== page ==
Reviewby Rebecca Silverman,
1 - 6 Streaming
In the twenty-second century, humans are not only capable of space travel, they are also threatened by a group of humanoid aliens known as the Wulgaru. Since galactic warfare is now performed in large robots, naturally groups of children are being trained as pilots. In this case those children are teenagers who have not only been genetically enhanced, but have also had their memories wiped before entering the training academy. Majestic Prince follows a group of five teens officially called Team Rabbits but better known as Fail Five. These five have been genetically linked to their mechs, which ostensibly should give them an advantage, despite their limited teamwork abilities. As they are pulled from school and thrust into battles, however, we start to wonder – is it really just their use of the JURIA System that makes them so enticing to the top brass? Or are they just convenient and photogenic cannon fodder?
By this point in anime history, we are all familiar with the basic premise of Majestic Prince. It is the future. There is space travel, which naturally means that there are aliens. As may be expected, not all of the aliens are friendly, so Earth masses a global defensive front and promptly decides that child safety laws do not apply to mecha pilots. Thus are immature, underage teens plopped into giant spacefaring robots and expected to do battle in a war the scale of which we viewers have never known. In this case the aliens are the Wulgaru, and after six episodes we don't know much about them or why they are attacking Earth. Like in its spiritual predecessor Fafner: Dead Aggressor, the pilots of Majestic Prince have been genetically altered in order to better serve their planet. In this case our group of five have been synced to a special OS known as the JURIA System, which utilizes their survival instincts. On the surface, this doesn't sound too bad, or too far off the beaten path, for that matter. That's when the metaphorical bomb is dropped – previous to all of this, the kids of Team Rabbits had their memories wiped.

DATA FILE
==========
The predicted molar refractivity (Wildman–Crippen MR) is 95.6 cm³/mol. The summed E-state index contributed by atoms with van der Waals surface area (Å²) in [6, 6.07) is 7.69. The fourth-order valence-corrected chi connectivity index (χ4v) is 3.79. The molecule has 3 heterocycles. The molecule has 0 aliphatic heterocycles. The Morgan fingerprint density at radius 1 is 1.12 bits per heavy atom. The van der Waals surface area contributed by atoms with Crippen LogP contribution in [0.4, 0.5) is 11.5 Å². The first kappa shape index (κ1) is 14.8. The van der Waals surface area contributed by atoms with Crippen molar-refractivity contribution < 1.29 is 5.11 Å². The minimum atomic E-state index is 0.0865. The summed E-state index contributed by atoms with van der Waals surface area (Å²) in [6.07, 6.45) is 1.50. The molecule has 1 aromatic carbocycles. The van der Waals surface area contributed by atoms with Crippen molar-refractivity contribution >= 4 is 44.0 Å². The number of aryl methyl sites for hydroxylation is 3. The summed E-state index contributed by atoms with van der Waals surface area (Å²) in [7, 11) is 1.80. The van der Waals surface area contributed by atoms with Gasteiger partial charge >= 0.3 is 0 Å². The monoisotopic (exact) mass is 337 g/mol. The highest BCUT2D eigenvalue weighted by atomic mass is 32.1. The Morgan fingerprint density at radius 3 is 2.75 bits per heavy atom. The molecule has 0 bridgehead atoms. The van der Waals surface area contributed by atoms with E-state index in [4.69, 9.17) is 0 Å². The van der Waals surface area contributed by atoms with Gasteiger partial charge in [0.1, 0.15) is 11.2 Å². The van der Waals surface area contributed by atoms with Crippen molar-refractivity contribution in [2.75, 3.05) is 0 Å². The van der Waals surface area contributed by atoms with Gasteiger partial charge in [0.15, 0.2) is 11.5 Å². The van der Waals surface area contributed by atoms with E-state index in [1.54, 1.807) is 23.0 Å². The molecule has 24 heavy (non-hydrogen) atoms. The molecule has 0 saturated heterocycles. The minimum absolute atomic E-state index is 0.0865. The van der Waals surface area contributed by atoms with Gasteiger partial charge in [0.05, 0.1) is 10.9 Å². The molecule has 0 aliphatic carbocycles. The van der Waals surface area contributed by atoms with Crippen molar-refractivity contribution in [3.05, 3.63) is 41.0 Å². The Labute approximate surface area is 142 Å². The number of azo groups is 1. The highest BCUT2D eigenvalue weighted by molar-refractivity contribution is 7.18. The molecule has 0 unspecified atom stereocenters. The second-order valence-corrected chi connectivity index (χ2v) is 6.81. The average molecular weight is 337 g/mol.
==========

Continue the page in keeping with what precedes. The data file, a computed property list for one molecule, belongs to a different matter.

Why should this matter? Because it creates even more doubt in the minds of the viewers. Why destroy the accumulated memories of fifteen years? Who were these children beforehand? Is anything left? This particular group of heroes already has some unusual characters as part of its make-up. Yes, team leader Izuru has an obsession with heroes, but he also likes to spend his time drawing and is rarely shown without his sketchbook. Stoic Toshikazu has an anxiety problem that causes ulcers and is frequently shown in pain or taking medication. Neither of these traits are common to the genre's heroes, so it is interesting to see them now. It also adds a touch of realism to the proceedings, making at least Izuru and Toshikazu seem more like the kids they are and, in the case of Toshikazu, driving home the fact that this is not a game. On that front, viewers may find themselves frustrated by the apparently inept commanding officers who send the team out on missions. More than once they get their pilots into trouble and seem more concerned with saving face than anything else. The military is also not above using the surprise victories of Team Rabbits for propaganda purposes, selling advertising space on the mechs and instructing the pilots to wave for the camera. This gives us further reason to doubt those in charge, especially when there is a social media backlash and little is done to protect the group. The events of episode six also help to cement the idea that there is really something rotten going on here and that Team Rabbits is being manipulated for some secret purpose, all of which helps to pad out an otherwise fairly unremarkable basic plot.